A: I’m a poet who likes to try a million different things. Which is why I will always be a very obscure poet. Well, that’s one of the reasons, anyway. As I said earlier, I was intrigued by the challenge of making viable poems that were one word, two words, three words long, etc. It’s a bit like problem-solving or doing word puzzles. I don’t think of these poems as being Nelson Ball-like in any way: mostly they are word-based rather than image-based in the way that Nelson’s poems are mostly image-based. I do like the fact that this is an ongoing, if irregularly so, project that I’ve been poking away at for a decade or so. And this ongoingness is in contrast to most of my other work, where I work pretty quickly.

Q: Well, it was said that folk paid attention to the work of London, Ontario, artist Greg Curnoe, in part, because they didn’t know what he was going to do next, so I would suggest there’s a great value to that element. Still: are there any unexpected elements you’re noticing through the ongoingness of this particular project?

A: It’s a project in which I have to resist falling into a schtick. To do that, I need to surprise myself. Do things with words that I haven’t done before. Maybe even do things with words that repel me. As I get further into the project, it becomes increasingly difficult to keep it vital, to create shifts and hairpin turns. I find it excruciating as I write, but often satisfying when I look back at the recent sets of 10 I’ve created. Of course, in the back of my mind: is anyone ever going to publish this entire book? Well, Book*hug recently published a 450+-page poetry book by R. Kolewe, so it’s not unprecedented. Either that or you’re going to have to do 10 more above/ground chapbooks of it!

Q: With countless books and chapbooks of poetry, fiction, and non-fiction over the past 4-plus years, how do you feel your work has developed? Where do you see your work headed?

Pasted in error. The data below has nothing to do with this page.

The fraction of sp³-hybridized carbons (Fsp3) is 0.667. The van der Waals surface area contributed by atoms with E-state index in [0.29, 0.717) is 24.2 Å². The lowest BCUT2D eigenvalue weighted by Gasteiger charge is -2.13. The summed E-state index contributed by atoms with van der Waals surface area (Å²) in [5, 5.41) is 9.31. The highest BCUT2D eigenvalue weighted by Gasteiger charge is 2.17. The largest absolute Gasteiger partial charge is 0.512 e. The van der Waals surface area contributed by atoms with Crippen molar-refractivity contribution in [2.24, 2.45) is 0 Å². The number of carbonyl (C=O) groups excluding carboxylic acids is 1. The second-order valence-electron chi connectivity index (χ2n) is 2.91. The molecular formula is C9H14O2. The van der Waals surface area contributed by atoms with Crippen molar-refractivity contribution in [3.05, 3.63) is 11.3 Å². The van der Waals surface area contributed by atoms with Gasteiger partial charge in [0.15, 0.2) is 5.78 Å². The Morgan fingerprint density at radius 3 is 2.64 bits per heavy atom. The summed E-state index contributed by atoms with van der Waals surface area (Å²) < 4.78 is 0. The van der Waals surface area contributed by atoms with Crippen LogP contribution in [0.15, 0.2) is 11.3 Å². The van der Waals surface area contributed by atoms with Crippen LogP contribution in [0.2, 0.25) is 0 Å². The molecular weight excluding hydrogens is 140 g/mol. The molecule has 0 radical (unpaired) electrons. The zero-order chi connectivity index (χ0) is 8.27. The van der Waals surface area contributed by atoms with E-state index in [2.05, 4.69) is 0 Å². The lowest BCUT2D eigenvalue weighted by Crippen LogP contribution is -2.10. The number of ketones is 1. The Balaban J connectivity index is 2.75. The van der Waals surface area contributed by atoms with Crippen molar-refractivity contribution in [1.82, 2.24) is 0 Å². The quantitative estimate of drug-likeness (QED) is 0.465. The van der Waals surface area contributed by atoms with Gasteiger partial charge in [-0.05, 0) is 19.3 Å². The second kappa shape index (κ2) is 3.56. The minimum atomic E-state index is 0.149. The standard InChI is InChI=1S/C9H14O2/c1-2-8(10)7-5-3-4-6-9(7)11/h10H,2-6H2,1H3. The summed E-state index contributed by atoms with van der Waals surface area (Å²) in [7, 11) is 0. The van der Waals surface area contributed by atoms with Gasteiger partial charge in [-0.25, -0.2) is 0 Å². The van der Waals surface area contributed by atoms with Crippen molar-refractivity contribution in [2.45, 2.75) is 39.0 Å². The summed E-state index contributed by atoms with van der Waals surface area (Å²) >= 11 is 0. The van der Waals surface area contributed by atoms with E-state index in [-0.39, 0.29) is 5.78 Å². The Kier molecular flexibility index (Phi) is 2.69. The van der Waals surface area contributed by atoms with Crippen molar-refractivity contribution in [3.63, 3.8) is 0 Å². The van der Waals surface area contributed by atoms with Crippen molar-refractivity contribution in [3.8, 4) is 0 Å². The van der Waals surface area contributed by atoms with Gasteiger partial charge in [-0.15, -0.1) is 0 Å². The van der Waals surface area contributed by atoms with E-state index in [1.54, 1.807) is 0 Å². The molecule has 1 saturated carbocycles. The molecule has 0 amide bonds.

A: As I suggested earlier, I might be a laboratory technician more than a writer. I always want to experiment. But two different paths have emerged, and it’s interesting to me that they are happening simultaneously: more extreme experiment and more personal/autobiographical content. Usually not in the same pieces, though my recent essay/memoir, The Book of Grief and Hamburgers, was at the same time experimental and personal in a literal sense. The American cartoonist and satirist Al Capp used to say of his invention the Shmoo (an armless white blob that resembles a rotund bowling pin with whiskers) that they procreate so quickly that if two Shmoon (the plural) begin a 50-yard dash, the winner won’t have been born when the race began. That’s where I’m hoping my work will be headed.

Q: Finally, who do you read to reenergize your own work? What particular works can’t you help but return to?

A: Charles North’s The Nearness of the Way You Look Tonight and Ron Padgett’s Toujours l’Amour are very important to me. (Really, all of their works are ones I go back to a lot when I need to remind myself of a reason to live. I also make their work part of my training for my annual New Year poem, where I write a poem on January 1 and immediately send it out to my 500 or so email contacts.) Dave McFadden’s work revitalizes me, brings me back to the excitement of being a 15-year-old poet, which was when I first found a book of his in a library in North York. Then there’s Emily Pettit, Alice Burdick, Samuel Beckett (especially his later short fictions), César Aira, Renee Gladman, B. S. Johnson. The list, as they say, whoever they are, goes on.